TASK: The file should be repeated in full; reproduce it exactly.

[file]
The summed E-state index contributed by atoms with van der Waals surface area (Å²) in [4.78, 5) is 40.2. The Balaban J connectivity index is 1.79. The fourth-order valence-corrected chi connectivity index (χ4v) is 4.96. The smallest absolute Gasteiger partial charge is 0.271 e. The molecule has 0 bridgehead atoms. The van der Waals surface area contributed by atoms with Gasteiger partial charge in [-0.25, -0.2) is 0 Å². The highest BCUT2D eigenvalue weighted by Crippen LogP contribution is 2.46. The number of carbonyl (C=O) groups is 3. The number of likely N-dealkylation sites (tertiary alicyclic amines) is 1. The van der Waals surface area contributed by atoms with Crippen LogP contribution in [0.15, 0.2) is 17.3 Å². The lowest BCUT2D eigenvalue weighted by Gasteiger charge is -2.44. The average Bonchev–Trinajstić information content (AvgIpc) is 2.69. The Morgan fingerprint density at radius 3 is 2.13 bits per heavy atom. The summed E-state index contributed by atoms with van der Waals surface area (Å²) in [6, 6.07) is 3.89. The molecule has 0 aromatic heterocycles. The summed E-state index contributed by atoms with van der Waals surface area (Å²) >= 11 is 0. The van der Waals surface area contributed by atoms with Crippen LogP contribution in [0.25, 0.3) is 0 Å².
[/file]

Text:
The summed E-state index contributed by atoms with van der Waals surface area (Å²) in [4.78, 5) is 40.2. The Balaban J connectivity index is 1.79. The fourth-order valence-corrected chi connectivity index (χ4v) is 4.96. The smallest absolute Gasteiger partial charge is 0.271 e. The molecule has 0 bridgehead atoms. The van der Waals surface area contributed by atoms with Gasteiger partial charge in [-0.25, -0.2) is 0 Å². The highest BCUT2D eigenvalue weighted by Crippen LogP contribution is 2.46. The number of carbonyl (C=O) groups is 3. The number of likely N-dealkylation sites (tertiary alicyclic amines) is 1. The van der Waals surface area contributed by atoms with Crippen LogP contribution in [0.15, 0.2) is 17.3 Å². The lowest BCUT2D eigenvalue weighted by Gasteiger charge is -2.44. The average Bonchev–Trinajstić information content (AvgIpc) is 2.69. The Morgan fingerprint density at radius 3 is 2.13 bits per heavy atom. The summed E-state index contributed by atoms with van der Waals surface area (Å²) in [6, 6.07) is 3.89. The molecule has 0 aromatic heterocycles. The summed E-state index contributed by atoms with van der Waals surface area (Å²) >= 11 is 0. The van der Waals surface area contributed by atoms with Crippen LogP contribution in [0.25, 0.3) is 0 Å².